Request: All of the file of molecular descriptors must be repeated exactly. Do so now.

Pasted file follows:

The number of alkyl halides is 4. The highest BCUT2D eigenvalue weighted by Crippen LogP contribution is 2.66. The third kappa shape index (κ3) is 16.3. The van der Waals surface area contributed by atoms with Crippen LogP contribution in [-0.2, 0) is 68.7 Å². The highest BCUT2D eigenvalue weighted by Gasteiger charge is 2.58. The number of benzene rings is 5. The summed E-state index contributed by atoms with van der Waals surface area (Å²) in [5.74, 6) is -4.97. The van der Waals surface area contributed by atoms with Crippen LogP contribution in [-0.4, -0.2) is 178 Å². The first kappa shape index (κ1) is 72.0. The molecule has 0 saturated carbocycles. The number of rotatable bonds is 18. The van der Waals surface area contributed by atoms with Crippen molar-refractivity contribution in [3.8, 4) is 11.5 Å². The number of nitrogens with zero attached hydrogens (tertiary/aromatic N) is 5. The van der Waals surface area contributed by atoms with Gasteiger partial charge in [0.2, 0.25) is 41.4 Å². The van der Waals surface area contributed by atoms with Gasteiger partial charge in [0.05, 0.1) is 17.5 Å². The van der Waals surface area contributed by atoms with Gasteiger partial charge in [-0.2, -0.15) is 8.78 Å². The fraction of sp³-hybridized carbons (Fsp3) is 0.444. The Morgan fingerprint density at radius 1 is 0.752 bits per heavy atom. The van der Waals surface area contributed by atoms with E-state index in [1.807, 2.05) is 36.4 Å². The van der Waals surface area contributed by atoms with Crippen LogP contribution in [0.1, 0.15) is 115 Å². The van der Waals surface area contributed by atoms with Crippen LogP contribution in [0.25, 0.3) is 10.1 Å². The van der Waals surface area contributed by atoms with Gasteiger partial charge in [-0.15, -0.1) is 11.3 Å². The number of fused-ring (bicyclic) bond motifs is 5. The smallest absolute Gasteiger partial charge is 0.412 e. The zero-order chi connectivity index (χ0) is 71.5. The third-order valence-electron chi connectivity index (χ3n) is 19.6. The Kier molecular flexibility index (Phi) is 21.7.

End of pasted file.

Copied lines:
The number of alkyl halides is 4. The highest BCUT2D eigenvalue weighted by Crippen LogP contribution is 2.66. The third kappa shape index (κ3) is 16.3. The van der Waals surface area contributed by atoms with Crippen LogP contribution in [-0.2, 0) is 68.7 Å². The highest BCUT2D eigenvalue weighted by Gasteiger charge is 2.58. The number of benzene rings is 5. The summed E-state index contributed by atoms with van der Waals surface area (Å²) in [5.74, 6) is -4.97. The van der Waals surface area contributed by atoms with Crippen LogP contribution in [-0.4, -0.2) is 178 Å². The first kappa shape index (κ1) is 72.0. The molecule has 0 saturated carbocycles. The number of rotatable bonds is 18. The van der Waals surface area contributed by atoms with Crippen molar-refractivity contribution in [3.8, 4) is 11.5 Å². The number of nitrogens with zero attached hydrogens (tertiary/aromatic N) is 5. The van der Waals surface area contributed by atoms with Gasteiger partial charge in [0.2, 0.25) is 41.4 Å². The van der Waals surface area contributed by atoms with Gasteiger partial charge in [0.05, 0.1) is 17.5 Å². The van der Waals surface area contributed by atoms with Gasteiger partial charge in [-0.2, -0.15) is 8.78 Å². The fraction of sp³-hybridized carbons (Fsp3) is 0.444. The Morgan fingerprint density at radius 1 is 0.752 bits per heavy atom. The van der Waals surface area contributed by atoms with E-state index in [1.807, 2.05) is 36.4 Å². The van der Waals surface area contributed by atoms with Crippen LogP contribution in [0.1, 0.15) is 115 Å². The van der Waals surface area contributed by atoms with Crippen LogP contribution in [0.25, 0.3) is 10.1 Å². The van der Waals surface area contributed by atoms with Gasteiger partial charge in [-0.15, -0.1) is 11.3 Å². The number of fused-ring (bicyclic) bond motifs is 5. The smallest absolute Gasteiger partial charge is 0.412 e. The zero-order chi connectivity index (χ0) is 71.5. The third-order valence-electron chi connectivity index (χ3n) is 19.6. The Kier molecular flexibility index (Phi) is 21.7.